IDENTIFYING THE DRUIDS
DRUIDS -- any discussion of the subject must include an attempt to explain the meaning of the term, for the very name occasions some dispute among Celticists. Pliny the Elder (1st cent. a.d.) in his Natural History (NH) offers the suggestion that, because of their reverence for the oak, the druidae may be so called from the Greek name for the tree -- drus ( NH XVI, 249). There are those, however, such as Pedersen ( 1909: 61) in the early part of this century, or Le Roux ( 1961: 12) decades later, who see dru- as an intensive combining with the rest of the name *wid- ("know," like English "wit") to denote "very wise."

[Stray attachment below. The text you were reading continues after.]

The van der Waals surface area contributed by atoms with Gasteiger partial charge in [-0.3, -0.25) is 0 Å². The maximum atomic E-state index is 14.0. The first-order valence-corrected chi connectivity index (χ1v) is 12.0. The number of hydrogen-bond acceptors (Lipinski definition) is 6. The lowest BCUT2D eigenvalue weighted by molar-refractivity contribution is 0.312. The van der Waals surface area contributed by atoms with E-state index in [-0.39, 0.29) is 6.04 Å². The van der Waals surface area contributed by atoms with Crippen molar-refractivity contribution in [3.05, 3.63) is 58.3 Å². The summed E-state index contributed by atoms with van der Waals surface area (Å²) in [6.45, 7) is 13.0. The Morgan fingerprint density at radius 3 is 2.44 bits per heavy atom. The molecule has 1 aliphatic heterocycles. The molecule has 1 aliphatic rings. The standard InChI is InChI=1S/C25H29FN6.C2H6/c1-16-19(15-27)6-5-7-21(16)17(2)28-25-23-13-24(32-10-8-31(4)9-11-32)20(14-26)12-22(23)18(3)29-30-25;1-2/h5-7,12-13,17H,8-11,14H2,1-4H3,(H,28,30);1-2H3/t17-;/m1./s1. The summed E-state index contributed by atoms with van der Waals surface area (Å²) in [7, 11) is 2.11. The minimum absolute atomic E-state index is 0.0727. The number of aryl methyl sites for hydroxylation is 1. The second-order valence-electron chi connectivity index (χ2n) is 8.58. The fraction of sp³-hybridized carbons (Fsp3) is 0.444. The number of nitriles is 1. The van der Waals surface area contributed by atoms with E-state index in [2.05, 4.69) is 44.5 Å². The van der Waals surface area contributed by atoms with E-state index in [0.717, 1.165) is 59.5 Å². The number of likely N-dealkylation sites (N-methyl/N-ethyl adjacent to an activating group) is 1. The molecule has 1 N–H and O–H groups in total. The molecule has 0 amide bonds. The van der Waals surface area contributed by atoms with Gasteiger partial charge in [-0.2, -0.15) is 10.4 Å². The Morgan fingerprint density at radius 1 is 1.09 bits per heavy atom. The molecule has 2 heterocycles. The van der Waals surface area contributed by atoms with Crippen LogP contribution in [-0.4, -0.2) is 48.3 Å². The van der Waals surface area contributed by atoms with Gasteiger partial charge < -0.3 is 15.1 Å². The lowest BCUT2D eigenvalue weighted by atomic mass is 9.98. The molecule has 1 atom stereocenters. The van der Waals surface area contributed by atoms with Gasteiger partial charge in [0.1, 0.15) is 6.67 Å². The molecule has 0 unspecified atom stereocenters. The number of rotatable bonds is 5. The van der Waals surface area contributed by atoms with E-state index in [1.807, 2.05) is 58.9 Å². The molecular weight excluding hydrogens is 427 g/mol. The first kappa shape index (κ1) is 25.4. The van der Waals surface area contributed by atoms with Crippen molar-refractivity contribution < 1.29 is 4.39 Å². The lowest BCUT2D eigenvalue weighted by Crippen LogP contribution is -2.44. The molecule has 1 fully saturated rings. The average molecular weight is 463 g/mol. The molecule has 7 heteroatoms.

Chadwick, in detail, ( 1966: 12 f) and Piggott ( 1975: 100) discuss the question. Chadwick concludes that the "oak" association is "more probable," but that the word's origin is "quite obscure." Piggott surmises (ibid.: 101) that tree association of this type would "be appropriate enough" considering the Celtic religion, its sanctuaries, and the forests of Europe Piggott (ibid.: 100) notes, interestingly, that Lucan ( 1st cent. A.D.) uses the form dryadae for "druids," possibly due to influence from the Greek word for "nymphs" (dryades in Latin). If so, it would go far to show that at least among Latin writers there was an accepted association be-